Gawker's recent expose on the identity of notorious troll Violentacrez hit the Internet hard: Michael Brutsch lost his job, Reddit moderators banned the profile for a day and censored links to Gawker in over 70 subreddits, and the Internet exploded into a heated debate about doxxing -- the practice of using publicly available information to piece together and reveal an anonymous poster's identity -- and free speech on the Internet.
During this time, however, one voice remained conspicuously absent: that of Reddit's management.
On Tuesday night, Gawker received a leaked memo from Reddit CEO Yishan Wong, originally posted in a private subreddit. In the memo, Wong finally weighed in on the issue, saying, "We will not ban legal content even if we find it odious or if we personally condemn it," meaning that free speech -- even for creepy trolls like Violentacrez -- continues to have a place on the site. But Wong acknowledged that the Reddit community went against this very principle by banning Chen's piece and censoring links to Gawker:
But, we will not ban things which are legitimate investigative journalism.
Free speech is expressed most powerful through the press, and many times throughout history a bad actor has been exposed by an enterprising (even muckraking) journalist, and it has been to the benefit of society.
Wong makes a distinction between freedom of speech and outing anonymous users. To Reddit, Wong explains, doxxing is a "form of violence, rather unique to the internet":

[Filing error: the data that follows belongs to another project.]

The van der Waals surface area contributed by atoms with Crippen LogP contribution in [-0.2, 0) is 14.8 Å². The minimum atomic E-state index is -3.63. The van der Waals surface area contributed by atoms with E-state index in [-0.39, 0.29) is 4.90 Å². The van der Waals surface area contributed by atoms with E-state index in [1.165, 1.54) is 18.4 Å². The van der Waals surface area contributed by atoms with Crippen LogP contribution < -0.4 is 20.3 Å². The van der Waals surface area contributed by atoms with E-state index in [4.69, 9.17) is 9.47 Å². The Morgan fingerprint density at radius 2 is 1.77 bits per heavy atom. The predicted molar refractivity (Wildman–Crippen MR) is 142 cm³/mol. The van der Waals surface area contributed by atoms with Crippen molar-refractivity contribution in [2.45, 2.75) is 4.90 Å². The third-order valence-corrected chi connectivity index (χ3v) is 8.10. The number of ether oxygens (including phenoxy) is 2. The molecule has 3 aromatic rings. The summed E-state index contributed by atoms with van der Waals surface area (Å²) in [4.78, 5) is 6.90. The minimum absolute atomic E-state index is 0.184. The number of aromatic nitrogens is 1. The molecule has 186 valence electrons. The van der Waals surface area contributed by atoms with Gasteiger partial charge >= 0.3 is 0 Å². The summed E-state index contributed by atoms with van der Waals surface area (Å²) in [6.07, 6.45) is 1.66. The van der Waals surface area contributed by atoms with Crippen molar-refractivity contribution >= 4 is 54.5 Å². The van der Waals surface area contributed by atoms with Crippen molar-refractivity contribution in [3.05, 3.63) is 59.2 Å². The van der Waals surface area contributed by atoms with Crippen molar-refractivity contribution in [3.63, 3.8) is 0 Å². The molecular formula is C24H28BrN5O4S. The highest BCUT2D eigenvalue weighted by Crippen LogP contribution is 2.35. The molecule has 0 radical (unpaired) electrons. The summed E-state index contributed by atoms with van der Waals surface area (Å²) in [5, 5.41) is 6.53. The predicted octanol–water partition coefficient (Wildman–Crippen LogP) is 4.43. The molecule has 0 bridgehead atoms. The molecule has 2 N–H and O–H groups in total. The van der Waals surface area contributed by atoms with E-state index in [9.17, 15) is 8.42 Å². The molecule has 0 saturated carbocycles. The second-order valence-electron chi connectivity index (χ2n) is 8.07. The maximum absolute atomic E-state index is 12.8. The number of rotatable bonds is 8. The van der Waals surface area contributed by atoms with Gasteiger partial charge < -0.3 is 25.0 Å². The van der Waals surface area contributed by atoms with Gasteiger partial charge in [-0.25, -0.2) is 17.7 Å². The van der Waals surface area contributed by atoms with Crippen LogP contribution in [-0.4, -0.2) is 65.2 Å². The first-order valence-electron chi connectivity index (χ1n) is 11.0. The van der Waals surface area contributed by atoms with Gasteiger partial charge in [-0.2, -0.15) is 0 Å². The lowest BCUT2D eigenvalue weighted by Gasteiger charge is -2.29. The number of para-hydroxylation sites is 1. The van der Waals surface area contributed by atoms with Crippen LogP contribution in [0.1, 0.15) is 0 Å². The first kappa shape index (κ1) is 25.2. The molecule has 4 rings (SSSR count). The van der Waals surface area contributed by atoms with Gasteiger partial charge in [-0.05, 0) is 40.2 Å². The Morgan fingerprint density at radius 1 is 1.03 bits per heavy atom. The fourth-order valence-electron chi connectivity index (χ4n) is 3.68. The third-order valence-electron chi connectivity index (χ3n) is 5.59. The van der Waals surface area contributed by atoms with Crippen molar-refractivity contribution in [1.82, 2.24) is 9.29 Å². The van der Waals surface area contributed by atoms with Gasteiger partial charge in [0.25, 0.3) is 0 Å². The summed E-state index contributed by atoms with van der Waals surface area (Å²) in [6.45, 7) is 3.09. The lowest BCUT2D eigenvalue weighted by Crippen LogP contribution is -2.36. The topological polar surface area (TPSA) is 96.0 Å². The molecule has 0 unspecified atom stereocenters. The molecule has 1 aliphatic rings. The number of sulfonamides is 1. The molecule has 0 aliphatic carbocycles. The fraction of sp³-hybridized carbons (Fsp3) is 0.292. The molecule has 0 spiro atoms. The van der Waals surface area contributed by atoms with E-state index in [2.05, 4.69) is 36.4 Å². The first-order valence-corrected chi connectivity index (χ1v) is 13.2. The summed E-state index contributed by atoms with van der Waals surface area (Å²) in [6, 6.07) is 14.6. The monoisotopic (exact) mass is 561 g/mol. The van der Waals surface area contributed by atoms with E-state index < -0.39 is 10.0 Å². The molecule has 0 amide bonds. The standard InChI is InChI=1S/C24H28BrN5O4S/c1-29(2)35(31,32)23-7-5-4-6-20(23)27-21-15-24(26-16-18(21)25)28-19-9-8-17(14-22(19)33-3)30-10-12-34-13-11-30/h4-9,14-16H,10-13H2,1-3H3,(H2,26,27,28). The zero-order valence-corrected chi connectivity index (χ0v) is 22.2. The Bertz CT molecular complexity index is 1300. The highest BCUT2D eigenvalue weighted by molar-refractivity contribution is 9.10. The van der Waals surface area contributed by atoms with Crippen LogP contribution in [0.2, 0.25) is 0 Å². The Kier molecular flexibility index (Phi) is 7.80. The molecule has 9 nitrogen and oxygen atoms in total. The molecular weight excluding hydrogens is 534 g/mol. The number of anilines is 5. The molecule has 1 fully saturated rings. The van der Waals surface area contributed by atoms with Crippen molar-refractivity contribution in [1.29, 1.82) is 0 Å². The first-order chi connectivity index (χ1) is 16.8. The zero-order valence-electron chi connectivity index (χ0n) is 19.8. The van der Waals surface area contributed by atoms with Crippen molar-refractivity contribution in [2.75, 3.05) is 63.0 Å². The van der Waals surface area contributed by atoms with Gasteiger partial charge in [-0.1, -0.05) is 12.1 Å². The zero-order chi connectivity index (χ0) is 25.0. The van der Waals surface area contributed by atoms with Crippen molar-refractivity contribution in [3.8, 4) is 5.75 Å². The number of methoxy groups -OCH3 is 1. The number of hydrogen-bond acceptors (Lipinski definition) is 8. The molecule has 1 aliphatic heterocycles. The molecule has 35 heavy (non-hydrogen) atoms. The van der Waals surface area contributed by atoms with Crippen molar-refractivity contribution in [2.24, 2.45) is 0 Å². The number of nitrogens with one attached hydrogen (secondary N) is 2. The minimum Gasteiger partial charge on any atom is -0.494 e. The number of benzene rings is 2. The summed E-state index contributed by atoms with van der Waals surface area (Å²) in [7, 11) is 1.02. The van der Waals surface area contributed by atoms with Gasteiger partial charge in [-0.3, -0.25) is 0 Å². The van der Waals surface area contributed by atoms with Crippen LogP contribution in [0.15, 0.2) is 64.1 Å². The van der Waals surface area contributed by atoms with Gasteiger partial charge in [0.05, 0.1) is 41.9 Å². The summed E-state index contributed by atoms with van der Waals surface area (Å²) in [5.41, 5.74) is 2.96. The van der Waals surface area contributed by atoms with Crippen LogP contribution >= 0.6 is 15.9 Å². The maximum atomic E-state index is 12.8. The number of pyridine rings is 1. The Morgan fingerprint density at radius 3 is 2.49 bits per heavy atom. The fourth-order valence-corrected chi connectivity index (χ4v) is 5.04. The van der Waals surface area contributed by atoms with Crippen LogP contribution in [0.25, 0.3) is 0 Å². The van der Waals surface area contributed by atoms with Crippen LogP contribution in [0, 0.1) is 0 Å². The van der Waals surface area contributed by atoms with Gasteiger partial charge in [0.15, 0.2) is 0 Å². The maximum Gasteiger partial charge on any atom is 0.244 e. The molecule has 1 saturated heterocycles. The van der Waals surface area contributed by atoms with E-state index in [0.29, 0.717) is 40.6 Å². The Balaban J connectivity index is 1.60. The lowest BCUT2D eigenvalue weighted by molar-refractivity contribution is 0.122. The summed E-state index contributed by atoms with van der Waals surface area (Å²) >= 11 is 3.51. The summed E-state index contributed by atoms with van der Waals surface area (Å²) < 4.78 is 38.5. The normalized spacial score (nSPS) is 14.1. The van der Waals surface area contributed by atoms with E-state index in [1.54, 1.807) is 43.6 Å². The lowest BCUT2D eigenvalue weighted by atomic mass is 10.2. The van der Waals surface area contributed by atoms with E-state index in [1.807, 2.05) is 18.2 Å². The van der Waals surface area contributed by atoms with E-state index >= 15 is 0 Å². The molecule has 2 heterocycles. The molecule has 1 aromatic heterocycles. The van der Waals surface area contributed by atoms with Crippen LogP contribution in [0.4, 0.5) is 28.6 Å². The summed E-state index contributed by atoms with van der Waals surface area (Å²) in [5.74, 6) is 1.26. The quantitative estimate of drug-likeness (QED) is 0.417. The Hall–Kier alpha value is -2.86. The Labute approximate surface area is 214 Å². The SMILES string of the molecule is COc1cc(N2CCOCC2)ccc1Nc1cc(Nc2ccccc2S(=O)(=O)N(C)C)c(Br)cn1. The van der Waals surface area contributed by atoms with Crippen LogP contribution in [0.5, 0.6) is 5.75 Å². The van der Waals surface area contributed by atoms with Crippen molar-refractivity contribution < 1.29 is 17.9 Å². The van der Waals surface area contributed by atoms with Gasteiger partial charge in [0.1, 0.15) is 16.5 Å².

So we must draw a line, and we've chosen to do the following:
1. We will ban doxxing posted to reddit.
2. We will ban links to pages elsewhere which are trivially or primarily intended for the purposes of doxxing (e.g. wikis or blogs primarily including dox).
However, by Wong's new standards, stories like Gawker's profile will no longer be banned, even if they out a Redditor: "We include in this definition [of legitimate investigative journalism] blog posts that a reasonable person would consider a piece of journalism that happens to include a link to #2 above." Wong writes, in bold:
We stand for freedom of speech. We will uphold existing rules against posting dox on reddit. But the reality is those rules end at our platform, and we will respect journalism as a form of speech that we don't ban. We believe further change can come only from example-setting.
Read the full memo at Gawker.